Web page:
For this reason, it is important to cultivate self-awareness and an ability to identify emotions. While self-awareness can be cultivated in many ways (self-reflection, journaling, therapy, music), mindfulness skills can also greatly benefit this process.

When we practice mindfulness, we are essentially learning to notice when our mind has wandered off over and over again. When we are able to notice that our mind is not in the present moment, we can become more aware of what is actually occurring right here and now. This here and now experience enables us to become more attuned to what’s happening inside of us, rather than continuing to react mindlessly and carry on in autopilot.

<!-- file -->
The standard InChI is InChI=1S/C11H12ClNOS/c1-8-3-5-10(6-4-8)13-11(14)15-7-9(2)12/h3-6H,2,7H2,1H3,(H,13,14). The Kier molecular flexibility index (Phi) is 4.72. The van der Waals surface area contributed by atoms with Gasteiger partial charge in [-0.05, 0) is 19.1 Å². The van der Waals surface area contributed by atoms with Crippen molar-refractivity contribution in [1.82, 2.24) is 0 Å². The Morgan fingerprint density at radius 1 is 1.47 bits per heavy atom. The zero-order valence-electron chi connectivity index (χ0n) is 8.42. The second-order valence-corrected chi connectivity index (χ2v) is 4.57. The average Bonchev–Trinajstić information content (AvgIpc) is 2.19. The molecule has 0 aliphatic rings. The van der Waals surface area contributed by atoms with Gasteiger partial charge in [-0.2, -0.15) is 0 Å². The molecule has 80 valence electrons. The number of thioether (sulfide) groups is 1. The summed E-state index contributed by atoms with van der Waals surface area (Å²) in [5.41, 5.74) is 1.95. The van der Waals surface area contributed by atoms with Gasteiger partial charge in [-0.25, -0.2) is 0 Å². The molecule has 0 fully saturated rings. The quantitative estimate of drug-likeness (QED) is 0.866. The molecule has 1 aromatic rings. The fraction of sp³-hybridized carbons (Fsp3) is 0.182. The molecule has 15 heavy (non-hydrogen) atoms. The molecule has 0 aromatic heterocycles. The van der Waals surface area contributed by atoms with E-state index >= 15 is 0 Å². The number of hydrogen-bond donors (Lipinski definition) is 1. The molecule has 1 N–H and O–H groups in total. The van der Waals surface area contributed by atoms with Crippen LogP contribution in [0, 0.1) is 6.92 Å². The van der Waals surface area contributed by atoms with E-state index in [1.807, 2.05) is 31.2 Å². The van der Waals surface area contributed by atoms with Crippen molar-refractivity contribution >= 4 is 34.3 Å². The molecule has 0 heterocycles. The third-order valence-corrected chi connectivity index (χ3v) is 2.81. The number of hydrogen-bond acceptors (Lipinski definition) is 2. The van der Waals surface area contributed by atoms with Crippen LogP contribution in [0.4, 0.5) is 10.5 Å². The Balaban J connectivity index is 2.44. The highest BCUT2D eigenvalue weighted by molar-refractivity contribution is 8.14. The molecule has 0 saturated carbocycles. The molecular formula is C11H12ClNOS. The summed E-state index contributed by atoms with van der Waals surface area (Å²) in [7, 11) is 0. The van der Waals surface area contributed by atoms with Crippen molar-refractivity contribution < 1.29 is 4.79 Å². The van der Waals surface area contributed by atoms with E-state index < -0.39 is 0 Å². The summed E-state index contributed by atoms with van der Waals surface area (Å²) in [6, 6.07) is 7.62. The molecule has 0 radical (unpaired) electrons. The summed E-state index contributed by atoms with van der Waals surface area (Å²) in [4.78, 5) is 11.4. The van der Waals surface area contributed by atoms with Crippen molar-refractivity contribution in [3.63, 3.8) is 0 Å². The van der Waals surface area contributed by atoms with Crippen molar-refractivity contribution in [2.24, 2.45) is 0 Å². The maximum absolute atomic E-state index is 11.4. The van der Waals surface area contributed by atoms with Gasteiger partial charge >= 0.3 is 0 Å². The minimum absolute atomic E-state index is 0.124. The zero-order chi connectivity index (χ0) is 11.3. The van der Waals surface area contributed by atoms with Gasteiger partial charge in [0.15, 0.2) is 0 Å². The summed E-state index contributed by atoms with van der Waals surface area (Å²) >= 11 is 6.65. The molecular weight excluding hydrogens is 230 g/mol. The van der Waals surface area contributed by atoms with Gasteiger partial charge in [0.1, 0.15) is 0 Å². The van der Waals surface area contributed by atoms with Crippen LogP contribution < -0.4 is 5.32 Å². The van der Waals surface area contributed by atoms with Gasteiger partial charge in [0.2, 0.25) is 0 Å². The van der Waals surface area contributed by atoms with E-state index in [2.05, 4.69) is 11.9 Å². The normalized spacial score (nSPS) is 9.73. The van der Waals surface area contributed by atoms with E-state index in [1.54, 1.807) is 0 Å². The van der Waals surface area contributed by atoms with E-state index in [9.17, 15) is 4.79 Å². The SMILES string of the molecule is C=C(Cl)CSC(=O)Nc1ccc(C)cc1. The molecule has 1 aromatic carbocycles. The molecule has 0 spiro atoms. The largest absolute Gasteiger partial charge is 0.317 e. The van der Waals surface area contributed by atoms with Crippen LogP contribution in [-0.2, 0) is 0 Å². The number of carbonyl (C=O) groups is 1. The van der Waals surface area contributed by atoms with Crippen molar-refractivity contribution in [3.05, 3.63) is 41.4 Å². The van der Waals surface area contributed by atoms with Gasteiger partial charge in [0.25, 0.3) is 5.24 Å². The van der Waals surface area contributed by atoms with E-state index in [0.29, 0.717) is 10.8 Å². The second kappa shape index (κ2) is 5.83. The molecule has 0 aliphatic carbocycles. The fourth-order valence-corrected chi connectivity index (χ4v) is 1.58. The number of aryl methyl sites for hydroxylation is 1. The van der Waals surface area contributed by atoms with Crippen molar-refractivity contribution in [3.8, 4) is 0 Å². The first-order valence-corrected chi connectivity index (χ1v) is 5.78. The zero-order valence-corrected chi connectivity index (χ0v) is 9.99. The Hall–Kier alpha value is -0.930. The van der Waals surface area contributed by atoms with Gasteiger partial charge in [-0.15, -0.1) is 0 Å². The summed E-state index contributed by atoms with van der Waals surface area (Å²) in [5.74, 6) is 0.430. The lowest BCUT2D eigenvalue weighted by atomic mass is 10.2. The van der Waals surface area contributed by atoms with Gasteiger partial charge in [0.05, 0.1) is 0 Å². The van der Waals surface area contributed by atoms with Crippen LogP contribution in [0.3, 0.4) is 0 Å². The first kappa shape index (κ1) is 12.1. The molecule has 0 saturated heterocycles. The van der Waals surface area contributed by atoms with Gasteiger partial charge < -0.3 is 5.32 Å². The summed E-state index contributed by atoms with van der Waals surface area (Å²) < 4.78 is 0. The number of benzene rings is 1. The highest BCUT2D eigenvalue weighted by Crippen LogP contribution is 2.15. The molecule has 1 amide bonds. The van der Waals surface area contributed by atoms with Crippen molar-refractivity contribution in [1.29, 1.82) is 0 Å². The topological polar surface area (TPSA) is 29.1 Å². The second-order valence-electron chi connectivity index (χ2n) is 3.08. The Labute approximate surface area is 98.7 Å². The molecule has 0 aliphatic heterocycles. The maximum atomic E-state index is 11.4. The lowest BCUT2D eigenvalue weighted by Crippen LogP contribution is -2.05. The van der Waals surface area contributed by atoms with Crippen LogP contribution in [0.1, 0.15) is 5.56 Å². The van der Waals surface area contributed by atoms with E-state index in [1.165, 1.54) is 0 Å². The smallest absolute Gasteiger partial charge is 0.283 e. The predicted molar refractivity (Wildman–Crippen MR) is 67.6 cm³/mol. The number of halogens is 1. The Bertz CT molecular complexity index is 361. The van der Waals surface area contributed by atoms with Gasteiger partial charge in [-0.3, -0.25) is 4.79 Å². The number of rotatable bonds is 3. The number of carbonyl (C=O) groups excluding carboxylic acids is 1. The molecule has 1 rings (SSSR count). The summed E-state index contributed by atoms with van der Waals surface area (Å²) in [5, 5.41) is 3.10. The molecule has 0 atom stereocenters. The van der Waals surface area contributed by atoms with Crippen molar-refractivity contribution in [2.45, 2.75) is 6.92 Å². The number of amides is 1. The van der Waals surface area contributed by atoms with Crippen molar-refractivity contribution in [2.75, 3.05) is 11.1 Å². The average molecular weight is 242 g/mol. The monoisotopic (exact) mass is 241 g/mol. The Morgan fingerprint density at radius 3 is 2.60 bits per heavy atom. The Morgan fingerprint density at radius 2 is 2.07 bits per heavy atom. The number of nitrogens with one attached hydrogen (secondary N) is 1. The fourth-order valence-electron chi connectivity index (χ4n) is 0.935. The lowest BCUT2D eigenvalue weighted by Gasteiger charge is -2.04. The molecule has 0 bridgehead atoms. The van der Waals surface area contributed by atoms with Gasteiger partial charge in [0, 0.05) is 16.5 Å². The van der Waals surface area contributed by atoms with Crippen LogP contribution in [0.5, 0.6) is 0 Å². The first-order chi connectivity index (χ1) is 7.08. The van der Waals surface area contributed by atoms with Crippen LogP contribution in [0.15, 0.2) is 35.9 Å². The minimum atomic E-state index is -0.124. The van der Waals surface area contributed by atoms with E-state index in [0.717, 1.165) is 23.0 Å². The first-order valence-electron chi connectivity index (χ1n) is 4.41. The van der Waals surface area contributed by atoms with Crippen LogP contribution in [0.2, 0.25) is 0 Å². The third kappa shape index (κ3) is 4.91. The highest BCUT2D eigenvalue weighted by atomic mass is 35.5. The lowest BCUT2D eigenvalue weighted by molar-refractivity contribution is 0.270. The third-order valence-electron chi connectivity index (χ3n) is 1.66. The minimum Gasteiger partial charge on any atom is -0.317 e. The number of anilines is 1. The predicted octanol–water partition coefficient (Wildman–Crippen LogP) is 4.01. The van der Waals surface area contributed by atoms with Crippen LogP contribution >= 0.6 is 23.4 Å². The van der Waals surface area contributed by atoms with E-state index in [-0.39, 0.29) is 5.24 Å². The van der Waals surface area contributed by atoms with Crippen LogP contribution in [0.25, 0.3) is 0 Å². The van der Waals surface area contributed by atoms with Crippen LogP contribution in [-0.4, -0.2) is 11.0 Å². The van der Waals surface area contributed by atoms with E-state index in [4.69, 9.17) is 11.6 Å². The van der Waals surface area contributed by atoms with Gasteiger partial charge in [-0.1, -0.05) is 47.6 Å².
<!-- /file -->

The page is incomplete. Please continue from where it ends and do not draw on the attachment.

Mindful Awareness:

–       Physical sensations

–       Emotions

–       Thoughts and mental activity

By tracking and identifying thoughts, feelings and emotions as they arise in the moment, you can use them as signals or a stop sign to PAUSE.

Why is the pause so crucial?

1. Gives you the opportunity to become present and check in with yourself

–       What primary emotion am I experiencing?

–       What am I being triggered by?

–       Am I being triggered by what’s actually happening in this moment?

2. Interrupts the knee-jerk reaction pattern

–       Allows you time and space to make a conscious decision about how you would like to respond, or what kind of impact you’d like your response to have

Again, mindfulness is a practice and not a quick fix. As you become more aware of your present experience and more empathic with yourself, your ability to be attuned and empathic with your partner grows as well.